- Posted on: Dec 31 2014
Glaucoma is a degenerative condition that, over time, weakens and damages a patient’s ability to see by directly affecting the optic nerve. Often the result of years of pressure building up in the eyes, glaucoma is typically an inherited issue and doesn’t show up until later in life.
What causes glaucoma?
The pressure that builds up in the eye leads to disruption of the optic nerve, resulting in potential loss of vision. Unless treated properly, glaucoma can result in total vision loss in patients.
This increase in pressure is often related to the poor circulation of frontal eye fluid. Other causes of glaucoma include severe eye infections, blocked blood vessels or other inflammatory eye conditions.
What are the treatment options for glaucoma?
Individuals over the age of 40 with a family history of glaucoma should make sure to schedule routine eye examinations. As this condition often develops silently, many individuals operate under the assumption that nothing is wrong.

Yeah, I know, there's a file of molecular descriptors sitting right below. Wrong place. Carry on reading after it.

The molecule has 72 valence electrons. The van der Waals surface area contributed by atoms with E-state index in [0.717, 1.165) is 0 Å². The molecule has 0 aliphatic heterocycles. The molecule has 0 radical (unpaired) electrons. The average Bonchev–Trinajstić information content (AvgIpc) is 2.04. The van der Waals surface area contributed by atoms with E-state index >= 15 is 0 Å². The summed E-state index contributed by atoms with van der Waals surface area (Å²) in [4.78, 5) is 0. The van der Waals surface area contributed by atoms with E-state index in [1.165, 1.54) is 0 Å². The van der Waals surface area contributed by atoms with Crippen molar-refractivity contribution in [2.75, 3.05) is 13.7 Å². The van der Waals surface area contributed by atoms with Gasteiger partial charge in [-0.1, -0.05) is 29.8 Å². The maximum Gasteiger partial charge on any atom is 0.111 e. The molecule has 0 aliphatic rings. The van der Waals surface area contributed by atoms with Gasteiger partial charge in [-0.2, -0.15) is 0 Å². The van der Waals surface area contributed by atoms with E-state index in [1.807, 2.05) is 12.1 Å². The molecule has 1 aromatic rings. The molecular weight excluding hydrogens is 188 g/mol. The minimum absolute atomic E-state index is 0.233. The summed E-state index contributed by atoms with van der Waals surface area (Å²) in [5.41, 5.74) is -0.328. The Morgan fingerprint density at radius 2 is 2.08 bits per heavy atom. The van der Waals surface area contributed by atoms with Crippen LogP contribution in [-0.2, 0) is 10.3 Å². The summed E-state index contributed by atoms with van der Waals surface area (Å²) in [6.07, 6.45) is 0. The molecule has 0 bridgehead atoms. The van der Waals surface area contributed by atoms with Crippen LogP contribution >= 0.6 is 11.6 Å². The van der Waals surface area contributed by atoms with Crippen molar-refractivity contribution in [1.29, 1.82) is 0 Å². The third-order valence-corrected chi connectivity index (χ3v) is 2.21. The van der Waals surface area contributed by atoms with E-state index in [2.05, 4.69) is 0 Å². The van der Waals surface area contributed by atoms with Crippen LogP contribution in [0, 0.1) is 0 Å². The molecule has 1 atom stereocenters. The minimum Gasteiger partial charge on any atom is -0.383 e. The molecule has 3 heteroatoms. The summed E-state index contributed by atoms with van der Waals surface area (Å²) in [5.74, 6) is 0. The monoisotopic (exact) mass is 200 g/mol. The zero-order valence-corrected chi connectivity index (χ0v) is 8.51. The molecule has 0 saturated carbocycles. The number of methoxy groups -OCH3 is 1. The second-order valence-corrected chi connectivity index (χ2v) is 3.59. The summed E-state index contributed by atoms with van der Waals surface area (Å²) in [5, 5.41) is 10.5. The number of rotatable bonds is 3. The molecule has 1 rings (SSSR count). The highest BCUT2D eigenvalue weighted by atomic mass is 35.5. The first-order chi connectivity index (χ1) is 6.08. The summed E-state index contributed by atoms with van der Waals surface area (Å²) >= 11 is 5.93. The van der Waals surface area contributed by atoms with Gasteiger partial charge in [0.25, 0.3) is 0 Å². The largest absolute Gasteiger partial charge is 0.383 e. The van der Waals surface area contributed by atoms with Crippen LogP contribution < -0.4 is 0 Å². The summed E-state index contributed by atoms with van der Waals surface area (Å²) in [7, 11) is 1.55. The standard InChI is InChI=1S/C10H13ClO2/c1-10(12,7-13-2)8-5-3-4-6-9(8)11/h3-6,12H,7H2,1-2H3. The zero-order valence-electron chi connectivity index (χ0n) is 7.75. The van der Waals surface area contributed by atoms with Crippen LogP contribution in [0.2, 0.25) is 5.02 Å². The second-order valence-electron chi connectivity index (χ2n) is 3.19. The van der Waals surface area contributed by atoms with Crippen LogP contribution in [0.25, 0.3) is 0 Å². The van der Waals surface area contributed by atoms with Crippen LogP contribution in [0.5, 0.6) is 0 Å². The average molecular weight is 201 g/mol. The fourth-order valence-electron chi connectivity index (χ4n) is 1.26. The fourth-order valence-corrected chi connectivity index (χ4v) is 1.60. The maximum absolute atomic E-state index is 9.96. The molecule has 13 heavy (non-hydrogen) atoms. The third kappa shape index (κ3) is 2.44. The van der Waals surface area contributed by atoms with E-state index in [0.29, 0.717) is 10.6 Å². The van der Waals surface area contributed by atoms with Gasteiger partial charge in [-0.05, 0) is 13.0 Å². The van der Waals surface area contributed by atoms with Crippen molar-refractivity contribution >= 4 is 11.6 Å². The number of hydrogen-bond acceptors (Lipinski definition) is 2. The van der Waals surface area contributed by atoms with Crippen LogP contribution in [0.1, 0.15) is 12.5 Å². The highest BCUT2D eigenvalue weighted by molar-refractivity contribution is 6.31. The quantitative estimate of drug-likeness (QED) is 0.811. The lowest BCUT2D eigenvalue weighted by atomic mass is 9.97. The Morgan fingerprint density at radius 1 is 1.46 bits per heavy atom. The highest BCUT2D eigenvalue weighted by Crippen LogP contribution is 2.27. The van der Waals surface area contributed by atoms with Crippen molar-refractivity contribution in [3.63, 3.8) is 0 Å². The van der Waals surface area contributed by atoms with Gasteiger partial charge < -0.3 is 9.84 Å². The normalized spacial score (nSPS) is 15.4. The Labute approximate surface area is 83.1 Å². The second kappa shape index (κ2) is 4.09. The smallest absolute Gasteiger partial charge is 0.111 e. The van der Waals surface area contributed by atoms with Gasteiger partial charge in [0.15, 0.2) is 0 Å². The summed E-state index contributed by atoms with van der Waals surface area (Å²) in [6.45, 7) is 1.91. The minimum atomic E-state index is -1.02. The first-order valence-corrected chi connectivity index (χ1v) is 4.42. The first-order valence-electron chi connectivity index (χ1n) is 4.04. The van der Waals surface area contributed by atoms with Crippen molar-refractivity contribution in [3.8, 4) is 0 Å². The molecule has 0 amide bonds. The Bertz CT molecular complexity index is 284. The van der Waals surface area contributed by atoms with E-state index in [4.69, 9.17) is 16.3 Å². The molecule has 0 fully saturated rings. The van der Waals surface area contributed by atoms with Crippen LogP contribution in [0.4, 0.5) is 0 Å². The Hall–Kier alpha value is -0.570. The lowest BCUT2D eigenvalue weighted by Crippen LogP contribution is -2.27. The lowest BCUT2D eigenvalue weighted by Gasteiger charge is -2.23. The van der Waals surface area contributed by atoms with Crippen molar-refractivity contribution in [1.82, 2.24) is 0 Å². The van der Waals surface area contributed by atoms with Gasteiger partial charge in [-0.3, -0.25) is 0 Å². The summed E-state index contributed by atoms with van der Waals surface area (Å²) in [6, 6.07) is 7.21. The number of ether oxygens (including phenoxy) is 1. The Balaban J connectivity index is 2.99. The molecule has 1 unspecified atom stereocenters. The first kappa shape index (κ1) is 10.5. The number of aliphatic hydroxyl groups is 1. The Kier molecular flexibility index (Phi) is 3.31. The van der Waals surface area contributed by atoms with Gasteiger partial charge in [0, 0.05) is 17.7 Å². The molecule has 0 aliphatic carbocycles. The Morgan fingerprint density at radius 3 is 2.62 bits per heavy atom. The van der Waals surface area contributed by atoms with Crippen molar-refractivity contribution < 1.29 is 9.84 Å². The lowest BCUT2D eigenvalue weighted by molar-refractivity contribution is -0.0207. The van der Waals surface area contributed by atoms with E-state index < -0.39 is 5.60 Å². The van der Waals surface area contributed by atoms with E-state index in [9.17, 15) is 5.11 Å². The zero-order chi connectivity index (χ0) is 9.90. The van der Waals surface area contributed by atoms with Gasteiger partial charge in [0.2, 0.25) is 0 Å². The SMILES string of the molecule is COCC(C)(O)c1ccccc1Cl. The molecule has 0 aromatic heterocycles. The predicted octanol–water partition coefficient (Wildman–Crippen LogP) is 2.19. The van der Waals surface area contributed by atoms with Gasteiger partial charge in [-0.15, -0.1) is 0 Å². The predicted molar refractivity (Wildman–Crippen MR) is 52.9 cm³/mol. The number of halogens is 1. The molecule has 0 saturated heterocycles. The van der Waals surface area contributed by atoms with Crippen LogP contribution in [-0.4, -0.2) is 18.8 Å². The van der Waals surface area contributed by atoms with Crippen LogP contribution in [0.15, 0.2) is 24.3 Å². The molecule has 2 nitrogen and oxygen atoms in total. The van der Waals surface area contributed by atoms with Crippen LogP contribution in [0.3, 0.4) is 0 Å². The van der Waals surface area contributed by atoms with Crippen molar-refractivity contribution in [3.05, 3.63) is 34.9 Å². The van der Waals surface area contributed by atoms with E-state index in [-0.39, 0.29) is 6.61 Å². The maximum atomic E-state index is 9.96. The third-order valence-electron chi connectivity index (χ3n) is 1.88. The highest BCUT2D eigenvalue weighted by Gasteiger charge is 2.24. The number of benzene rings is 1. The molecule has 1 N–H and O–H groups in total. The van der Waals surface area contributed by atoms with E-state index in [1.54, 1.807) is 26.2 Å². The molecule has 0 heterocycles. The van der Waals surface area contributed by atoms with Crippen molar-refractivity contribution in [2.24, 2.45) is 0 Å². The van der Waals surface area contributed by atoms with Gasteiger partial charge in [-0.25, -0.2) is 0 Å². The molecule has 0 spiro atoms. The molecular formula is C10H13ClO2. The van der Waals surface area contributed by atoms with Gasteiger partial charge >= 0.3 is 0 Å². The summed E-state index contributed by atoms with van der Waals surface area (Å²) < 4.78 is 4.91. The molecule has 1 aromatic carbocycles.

If glaucoma is present, the most typical response is prescription eye drops and medication. However in more extreme cases, laser therapy and surgery may be required.
Who is at risk for glaucoma?
While it’s most common in individuals over the age of 40, glaucoma can also affect young adults and even children. Those with diabetes are more susceptible to glaucoma, as are those taking certain steroid medications, like prednisone.
Those of African-American, Irish, Russian, Japanese, Hispanic, Inuit, or Scandinavian descent are also predisposed to glaucoma.
What are the symptoms?
While many glaucoma patients exhibit little to no symptoms, they can be present in more severe cases. Nausea and vomiting can occur in some cases, as can tunnel vision, redness around the eyes, eye pain and seeing “halos” around lights.
Contact Dr. Stefano To Learn More About Your Eye Health.
For more information regarding glaucoma, contact us today and schedule an appointment. Our offices are located in Winchester, serving Virginia, West Virginia, and Maryland, and you can reach us directly at (540) 722-6200. We look forward to hearing from you!
Tagged with: Glaucoma
Posted in: Glaucoma